Amongst all the emotional rhetoric and dubious numbers being visited upon us by various interest groups and pollies after the announcement by GM that they will be folding their tents, there seems to be very little sensible analysis of the whole picture. Comment has all been focussed on the current supply chain, the economic and social impact of its crumbling, and what others should have done in the past to prevent it, and now clammering for compensation.
Compensation for what?
Lets have a look at some of the more common blathering.
- Holden is a national icon. GM is a huge multinational company, with problems facing it appropriate to its scale. Australia is a pimple on its arse, no matter how much we blather about “Holden, the national icon”. Why should we continue to support its operations here? If they are not commercially sustainable on their own merits, experience suggests, it is just a matter of time, and the longer we administer the medicine, the more painful the withdrawal.
- The workers need compensation. Fair enough, there will be pain in many households supported by Holden, and Ford over Christmas. However, compensation for what, where are the lines drawn? These workers have had many years of news that their employers are in the edge, so the announcements should not be a surprise, and now they have 4 years notice, and generous redundancy. There are many thousands of worker that have been displaced over the past 20 years who would have killed for just a month of notice and modest redundancy, let alone the largess heading the way of displaced auto industry workers.
- The supplier businesses need compensation. Similarly, the manufacturers in the supply chain, now to be supplying only Toyota whilst they remain manufacturing here, are facing tough times. Should be no news in any of this for them, so failure to adapt over several strategic horizons should not be an excuse for handouts.
- Employees pay taxes. So, the argument goes, being employed, even by a subsidised industry, owned overseas, is better than having them unemployed and the industry closed. This is the sort of economic and social poop, ignoring the lessons of many past disruptions that even the far left should be embarrassed about.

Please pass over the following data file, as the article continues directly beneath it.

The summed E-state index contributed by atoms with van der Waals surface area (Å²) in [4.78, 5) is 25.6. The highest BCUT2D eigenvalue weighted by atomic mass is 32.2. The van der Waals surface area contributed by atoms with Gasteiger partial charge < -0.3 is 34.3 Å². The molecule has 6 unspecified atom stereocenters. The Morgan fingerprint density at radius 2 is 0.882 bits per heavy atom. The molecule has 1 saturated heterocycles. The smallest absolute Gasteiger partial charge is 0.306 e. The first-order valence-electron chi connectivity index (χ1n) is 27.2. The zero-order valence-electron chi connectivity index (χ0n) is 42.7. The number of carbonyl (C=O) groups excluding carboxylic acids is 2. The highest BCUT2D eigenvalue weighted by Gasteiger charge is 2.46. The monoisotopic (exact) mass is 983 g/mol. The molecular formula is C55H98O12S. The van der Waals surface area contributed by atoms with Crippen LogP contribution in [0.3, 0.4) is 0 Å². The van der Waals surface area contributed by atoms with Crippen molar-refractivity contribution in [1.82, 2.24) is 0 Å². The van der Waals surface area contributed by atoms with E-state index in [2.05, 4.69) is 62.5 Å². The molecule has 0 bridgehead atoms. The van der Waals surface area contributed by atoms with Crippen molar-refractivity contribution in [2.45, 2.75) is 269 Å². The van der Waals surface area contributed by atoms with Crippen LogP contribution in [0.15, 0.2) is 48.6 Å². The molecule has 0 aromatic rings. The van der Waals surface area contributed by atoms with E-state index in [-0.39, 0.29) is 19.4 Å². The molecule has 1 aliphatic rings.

- The industry is the engineering University of Australia. There is some real truth in this, the capabilities nurtured by the car industry have benefited many other industries. However, as the decline in manufacturing in this country is across the board, not just in the car industries, perhaps we should be considering engineering capabilities in the wider context than just one industry that is clearly at the end of its life as it has been run to date. Australia has several sources of potential international competitiveness, mining engineering and technical mining services, solar engineering are just two. The fist of these we squeezed mercilessly for current income, disregarding the long term opportunities to build sustainable engineering capabilities, the second of which we actively encouraged to go overseas to find financial and technical support. How stupid are we?
- Loss of sovereignty. Perhaps the most spurious of the lot. As it goes, without the car industry we have no ability to defend ourselves, no national pride, no capacity to be Australian. Given that only 20% of the cars sold over the last couple of years have been manufactured here, this argument holds little water.
The solutions for the car industry have been obvious for a while, and although not easy, or without risk are not inconsistent with the commercial choices faced by any firm in an industry facing disruption. A few companies have embraced them. Futuris, a former subsidiary of Elders, and a major suppliers of car seats went offshore several years ago, and are reaping the rewards, and there are others, although way too few, who have moved to accommodate the long term trends in the industry, and have prospered.
Here is where I have problems. We are focussed on the political cycle, short term returns, ideology lacking foundation in the real behaviour of real people, and an expectation that it will be all done for us, by the “government”, forgetting that the government is us, spending our money in ways that suit them, and their political priorities, that have little to do with the long term development of engineering capabilities in the country.
Bit like Canute up to his arse in waves bitching about the tide.